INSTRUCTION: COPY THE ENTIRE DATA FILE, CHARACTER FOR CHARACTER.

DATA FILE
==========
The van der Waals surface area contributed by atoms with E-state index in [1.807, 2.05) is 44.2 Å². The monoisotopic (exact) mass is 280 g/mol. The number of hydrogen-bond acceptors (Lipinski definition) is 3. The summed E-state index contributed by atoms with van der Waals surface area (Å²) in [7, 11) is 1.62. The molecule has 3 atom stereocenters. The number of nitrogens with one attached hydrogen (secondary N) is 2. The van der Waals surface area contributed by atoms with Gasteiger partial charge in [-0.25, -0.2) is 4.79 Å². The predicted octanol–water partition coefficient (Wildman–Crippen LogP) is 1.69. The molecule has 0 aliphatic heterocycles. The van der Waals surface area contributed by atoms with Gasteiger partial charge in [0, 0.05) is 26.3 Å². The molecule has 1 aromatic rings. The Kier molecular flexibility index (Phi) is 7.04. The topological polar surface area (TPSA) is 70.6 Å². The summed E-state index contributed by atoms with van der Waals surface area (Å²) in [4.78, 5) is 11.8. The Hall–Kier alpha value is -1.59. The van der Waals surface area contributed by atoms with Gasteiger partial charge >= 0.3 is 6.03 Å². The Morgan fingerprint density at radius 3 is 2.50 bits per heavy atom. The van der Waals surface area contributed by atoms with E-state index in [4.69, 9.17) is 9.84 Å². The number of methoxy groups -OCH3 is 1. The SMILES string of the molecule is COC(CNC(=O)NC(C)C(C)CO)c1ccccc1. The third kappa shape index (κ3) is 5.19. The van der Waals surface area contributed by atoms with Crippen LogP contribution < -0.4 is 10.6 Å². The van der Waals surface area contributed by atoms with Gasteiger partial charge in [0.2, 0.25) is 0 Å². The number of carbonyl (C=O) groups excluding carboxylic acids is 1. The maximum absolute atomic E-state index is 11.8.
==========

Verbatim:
The van der Waals surface area contributed by atoms with E-state index in [1.807, 2.05) is 44.2 Å². The monoisotopic (exact) mass is 280 g/mol. The number of hydrogen-bond acceptors (Lipinski definition) is 3. The summed E-state index contributed by atoms with van der Waals surface area (Å²) in [7, 11) is 1.62. The molecule has 3 atom stereocenters. The number of nitrogens with one attached hydrogen (secondary N) is 2. The van der Waals surface area contributed by atoms with Gasteiger partial charge in [-0.25, -0.2) is 4.79 Å². The predicted octanol–water partition coefficient (Wildman–Crippen LogP) is 1.69. The molecule has 0 aliphatic heterocycles. The van der Waals surface area contributed by atoms with Gasteiger partial charge in [0, 0.05) is 26.3 Å². The molecule has 1 aromatic rings. The Kier molecular flexibility index (Phi) is 7.04. The topological polar surface area (TPSA) is 70.6 Å². The summed E-state index contributed by atoms with van der Waals surface area (Å²) in [4.78, 5) is 11.8. The Hall–Kier alpha value is -1.59. The van der Waals surface area contributed by atoms with Gasteiger partial charge >= 0.3 is 6.03 Å². The Morgan fingerprint density at radius 3 is 2.50 bits per heavy atom. The van der Waals surface area contributed by atoms with E-state index in [4.69, 9.17) is 9.84 Å². The number of methoxy groups -OCH3 is 1. The SMILES string of the molecule is COC(CNC(=O)NC(C)C(C)CO)c1ccccc1. The third kappa shape index (κ3) is 5.19. The van der Waals surface area contributed by atoms with Crippen LogP contribution < -0.4 is 10.6 Å². The van der Waals surface area contributed by atoms with Gasteiger partial charge in [0.2, 0.25) is 0 Å². The number of carbonyl (C=O) groups excluding carboxylic acids is 1. The maximum absolute atomic E-state index is 11.8.